Nearly three quarters of Americans (72%) said they are willing to provide personal data in advance of air travel to increase security.

The findings, part of the latest bi-annual Unisys Security Index, illustrate that recent events such as the attempted Christmas Day airline bombing may have made security a priority for air travelers. A clear majority of citizens in nearly every country surveyed said they would be willing to forgo privacy to increase air travel security. For example, 90% of citizens in the United Kingdom and 70% of Australians said they would submit to electronic body scans.

"An overwhelming majority of the global population is willing to cooperate with enhanced travel security mandates, suggesting that the public is willing to give up some privacy in return for safer air travel," said Mark Cohn, vice president of enterprise security, Unisys. "This suggests that the public supports technologies, communications and personnel to enhance security at our nation's airports, borders and ports."

Recognizing the need to address air travel security concerns, Unisys today also announced the launch of its Next Generation Airport Passenger Security Solution ( This new solution integrates advanced technologies with existing IT and communication systems to provide passengers with a streamlined travel experience while enhancing security and reducing costs.

The latest results of the Unisys Security Index also confirmed that national security and identity theft rank as America's top concerns, with nearly two-thirds (65%) "extremely" or "very" concerned about U.S. national security and 64% seriously concerned about identity theft.

Nearly two-thirds of Americans (62%) are also seriously concerned about credit and debit card fraud. The percentage of Americans who are seriously concerned about the security of online transactions is at the highest level now (43%) since the Unisys Security Index began three years ago. The percentage of Americans who are "extremely concerned" about the security of their online transactions rose to 20% (up from 16% in September 2009).

These findings reflect recent trends reported by the U.S. government and other organizations. Last month, the FBI reported that losses due to internet fraud more than doubled in 2009 to nearly $560 million. In 2009, identity theft jumped 12 percent, hitting 11.1 million U.S. consumers, according to an annual survey released last month by Javelin Strategy & Research.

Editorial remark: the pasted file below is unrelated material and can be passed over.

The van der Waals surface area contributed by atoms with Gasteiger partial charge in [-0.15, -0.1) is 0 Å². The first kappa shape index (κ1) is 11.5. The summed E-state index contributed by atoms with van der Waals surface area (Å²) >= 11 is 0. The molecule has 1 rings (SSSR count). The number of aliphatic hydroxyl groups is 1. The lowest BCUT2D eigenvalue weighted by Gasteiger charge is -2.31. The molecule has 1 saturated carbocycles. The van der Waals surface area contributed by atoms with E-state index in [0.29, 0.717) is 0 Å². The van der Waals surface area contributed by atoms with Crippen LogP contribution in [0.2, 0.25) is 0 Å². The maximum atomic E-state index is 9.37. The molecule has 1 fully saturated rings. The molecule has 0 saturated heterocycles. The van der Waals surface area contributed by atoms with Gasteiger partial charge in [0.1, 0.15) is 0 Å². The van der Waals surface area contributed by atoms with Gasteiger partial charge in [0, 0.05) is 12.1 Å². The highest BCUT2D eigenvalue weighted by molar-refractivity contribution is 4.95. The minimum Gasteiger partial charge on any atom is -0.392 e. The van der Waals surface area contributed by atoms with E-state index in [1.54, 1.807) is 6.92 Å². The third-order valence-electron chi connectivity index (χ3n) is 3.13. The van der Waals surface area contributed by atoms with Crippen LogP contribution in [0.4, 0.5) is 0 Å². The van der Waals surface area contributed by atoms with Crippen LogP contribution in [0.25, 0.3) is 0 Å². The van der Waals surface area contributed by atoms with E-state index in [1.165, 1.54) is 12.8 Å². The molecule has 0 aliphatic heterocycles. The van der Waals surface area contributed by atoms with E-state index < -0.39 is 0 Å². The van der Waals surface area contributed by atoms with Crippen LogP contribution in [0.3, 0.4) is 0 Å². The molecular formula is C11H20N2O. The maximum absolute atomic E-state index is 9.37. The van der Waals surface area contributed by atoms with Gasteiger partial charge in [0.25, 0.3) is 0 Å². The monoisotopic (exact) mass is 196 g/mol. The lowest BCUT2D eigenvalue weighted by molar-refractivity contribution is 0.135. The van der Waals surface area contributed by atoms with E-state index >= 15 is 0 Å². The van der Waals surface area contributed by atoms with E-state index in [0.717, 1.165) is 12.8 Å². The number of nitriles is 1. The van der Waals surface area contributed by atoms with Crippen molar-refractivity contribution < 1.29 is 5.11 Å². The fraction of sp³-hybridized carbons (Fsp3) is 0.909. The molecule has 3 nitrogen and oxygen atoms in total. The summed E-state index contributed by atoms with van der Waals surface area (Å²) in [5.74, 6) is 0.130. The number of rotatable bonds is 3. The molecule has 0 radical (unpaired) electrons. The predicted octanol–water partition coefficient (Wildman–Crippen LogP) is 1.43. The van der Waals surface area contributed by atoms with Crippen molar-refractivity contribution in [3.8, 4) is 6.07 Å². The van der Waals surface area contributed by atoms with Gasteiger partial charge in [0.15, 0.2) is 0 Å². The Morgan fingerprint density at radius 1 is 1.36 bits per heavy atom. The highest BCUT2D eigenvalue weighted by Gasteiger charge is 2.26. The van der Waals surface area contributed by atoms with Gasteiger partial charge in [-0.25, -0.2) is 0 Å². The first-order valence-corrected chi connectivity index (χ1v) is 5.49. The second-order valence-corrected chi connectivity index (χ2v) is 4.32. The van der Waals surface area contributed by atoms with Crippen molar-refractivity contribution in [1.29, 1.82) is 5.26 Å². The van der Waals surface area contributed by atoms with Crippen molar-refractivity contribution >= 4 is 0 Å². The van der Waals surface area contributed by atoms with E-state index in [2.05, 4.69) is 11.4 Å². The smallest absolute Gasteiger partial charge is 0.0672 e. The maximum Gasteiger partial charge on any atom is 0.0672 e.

Overall Results of Latest Wave of Security Index

The Unisys Security Index surveys consumer opinion on four areas of security: financial, national, Internet and personal safety. More than 1,000 Americans responded to the latest survey. The results are tallied on a scale of 0-300, with 300 representing the highest level of perceived concern.

The overall score for the current Unisys Security Index for the United States was 147, indicating a moderate level of overall security concern. The overall score came in unchanged from the last survey taken in September 2009.

National security emerged again in the latest results as the U.S. public's greatest area of concern, with 65% of those surveyed saying they were concerned about this area. The number of Americans "extremely" concerned about identity theft rose to 31%, up from 26% in September 2009.

Americans' fear surrounding their ability to meet their essential financial obligations--which was the leading concern one year ago --continues to be on the decline. The most dramatic decline was reported in those "very concerned" about financial security-- from 25% in September 2009 to 20% in February 2010.

The research reveals another significant drop in the proportion of American adults who are "very concerned" about a national health epidemic like H1N1 (30% in September 2009 to 23% presently), while there has been an uptick in Americans "not at all concerned" about a national health epidemic-- 18% in September 2009 to 21% currently.